Child Themes

A child theme is only necessary if you plan on editing your WordPress theme files at a code level. If you only need to customise theme CSS then a child theme isn’t necessary, instead, use a custom CSS plugin like SiteOrigin Custom CSS. To confirm, a child theme is not necessary to safeguard your content, theme settings, plugin settings or WordPress core settings.

Each WordPress theme that you have installed is stored in its own folder. That folder is located in the /wp-content/themes/ directory on your server. Whenever a theme author like SiteOrigin ships a theme update and you run that update via DashboardUpdates, the entire theme folder is replaced with the updated version. This means that any edits you might have made to a theme’s files will be lost during the update process. Put another way, it’s not safe to directly edit theme files at a code level.

If you’re still reading then, you do want to edit theme files at a code level, in this event, you’ll need a child theme. A child theme uses all of the parent theme functionality and styles while providing a safe place for you to store your edited files. Your edited files will be used instead of the original files.

Reference: WordPress Codex: Child Themes

Creating a Child Theme

Using our Vantage theme as an example, basic child theme structure looks as follows:

  • vantage-child
    • functions.php
    • style.css


style.css is the one file that is required in a child theme. The child style.css header information allows WordPress to identify which parent theme our child theme belongs to. For our Vantage child theme, the opening contents of our style.css will look as follows:

Theme Name: Vantage Child
Author: SiteOrigin
Author URI:
Theme URI:
Description: Vantage Child Theme
Version: 1.0.0
Template: vantage
Text Domain: vantage-child

/* =Theme customization starts here
————————————————————– */

The most important line above is Template: vantage. That allows WordPress to identify which is the parent theme. For all SiteOrigin themes, the template name is the same regardless of whether the theme is the free or premium version.

If you’d like to add custom CSS to your child theme, you can do so below =Theme customization starts here, or, in a custom CSS plugin.


functions.php is the heart of our child theme. Initially, we’ll use this file to import (enqueue) the parent theme stylesheet. This will ensure that all of the parent theme styles are correctly displayed in our child theme. Later, if we want to add custom functions, this will be the file we’ll do it in.

 * Enqueue the parent theme stylesheet.
function vantage_child_enqueue_parent_style() {
    wp_enqueue_style( ‘vantage-parent-style’, get_template_directory_uri() . ‘/style.css’ );
add_action( ‘wp_enqueue_scripts’, ‘vantage_child_enqueue_parent_style’, 8 );

Starter Child Theme

You’ll find a starter child theme in the documentation section of your SiteOrigin theme. Since we’re using Vantage as our example child theme, you can find the Vantage child starter theme here.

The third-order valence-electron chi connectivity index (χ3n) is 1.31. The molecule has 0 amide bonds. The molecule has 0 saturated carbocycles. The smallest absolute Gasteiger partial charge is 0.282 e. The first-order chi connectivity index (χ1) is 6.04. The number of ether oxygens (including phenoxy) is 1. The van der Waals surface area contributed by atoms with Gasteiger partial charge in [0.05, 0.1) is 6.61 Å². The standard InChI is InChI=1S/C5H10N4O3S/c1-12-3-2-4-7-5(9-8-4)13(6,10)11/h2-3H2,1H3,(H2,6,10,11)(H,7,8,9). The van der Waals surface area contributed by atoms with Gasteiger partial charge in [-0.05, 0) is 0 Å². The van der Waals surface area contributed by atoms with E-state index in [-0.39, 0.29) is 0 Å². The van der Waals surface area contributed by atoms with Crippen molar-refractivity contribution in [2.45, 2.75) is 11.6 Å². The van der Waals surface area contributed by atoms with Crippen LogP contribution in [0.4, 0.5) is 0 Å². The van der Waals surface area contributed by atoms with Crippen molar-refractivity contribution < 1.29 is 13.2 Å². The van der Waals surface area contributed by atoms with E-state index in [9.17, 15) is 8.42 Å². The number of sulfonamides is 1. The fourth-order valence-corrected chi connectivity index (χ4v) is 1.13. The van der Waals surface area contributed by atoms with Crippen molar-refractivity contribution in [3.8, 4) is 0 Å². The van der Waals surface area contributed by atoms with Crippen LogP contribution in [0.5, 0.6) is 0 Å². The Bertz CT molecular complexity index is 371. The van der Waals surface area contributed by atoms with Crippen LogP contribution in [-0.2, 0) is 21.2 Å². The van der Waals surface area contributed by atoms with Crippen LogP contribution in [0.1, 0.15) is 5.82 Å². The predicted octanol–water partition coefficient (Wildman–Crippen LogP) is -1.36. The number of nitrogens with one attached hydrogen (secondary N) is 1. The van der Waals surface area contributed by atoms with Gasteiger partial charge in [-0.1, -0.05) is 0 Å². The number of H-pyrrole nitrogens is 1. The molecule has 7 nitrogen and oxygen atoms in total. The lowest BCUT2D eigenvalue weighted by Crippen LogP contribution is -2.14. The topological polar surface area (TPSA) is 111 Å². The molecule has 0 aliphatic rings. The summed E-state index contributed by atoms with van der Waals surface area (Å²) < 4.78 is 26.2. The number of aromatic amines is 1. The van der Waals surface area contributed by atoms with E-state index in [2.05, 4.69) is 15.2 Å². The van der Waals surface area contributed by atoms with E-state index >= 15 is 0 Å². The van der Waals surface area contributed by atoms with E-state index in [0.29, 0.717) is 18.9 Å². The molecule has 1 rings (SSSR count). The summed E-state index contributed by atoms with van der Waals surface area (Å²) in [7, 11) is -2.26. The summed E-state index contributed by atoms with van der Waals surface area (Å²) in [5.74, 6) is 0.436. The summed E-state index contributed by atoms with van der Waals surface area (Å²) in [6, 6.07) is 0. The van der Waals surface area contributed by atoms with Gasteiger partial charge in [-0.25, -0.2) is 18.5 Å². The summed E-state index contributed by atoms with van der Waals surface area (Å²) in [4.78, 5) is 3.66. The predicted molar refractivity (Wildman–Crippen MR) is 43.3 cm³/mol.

Once saved, your child theme folder “vantage-child” should be stored in the /wp-content/themes folder. One way of uploading your child theme is to ZIP the child theme folder and upload via Appearance > Themes > Add New: Upload Theme.

Activating any child theme in WordPress has a few expected results. AppearanceCustomize and AppearanceMenuMenu Locations settings will reset. This means that after activating your child theme you’ll most likely need to go to Appearance > Menus and re-save your menu location settings. You’ll also need to go to Appearance > Customize and redo any theme Customizer settings. Themes like Vantage have a lot of Customizer > Theme Design settings. If you think you might need a child theme later in your development process, it’s worth installing one right, in the beginning, to avoid having to setup your Customizer settings twice.


Custom CSS rules can be saved in your style.css file or in your custom CSS plugin if you’re using one. Both places are safe. Please, remember, don’t copy the entire contents of the parent style.css file into your style.css file. Only edited or new CSS rules should be added to the child style.css file. For a general overview on custom CSS, please, see our introduction to custom CSS tutorial.

Any theme files you might want to edit can be copied from the parent theme folder to your child theme folder. It isn’t necessary to remove the original from the parent theme folder, copy and paste is all that’s necessary. The copy process can be completed using an FTP program or Hosting File Manager like the one available in cPanel for example.

Advanced Customisations

Not all files can be successfully edited from within your child theme. If you need to change a parent theme PHP function, a slightly different procedure will have to be followed. Filter hooks will often need to be used from within the child theme functions.php. If you’re interested in advanced customizations of this nature, see the following ThemeShaper tutorials on using filters and actions in child themes:

ThemeShaper: Using Filter Hooks in WordPress Child Themes
ThemeShaper: Using Action Hooks in WordPress Child Themes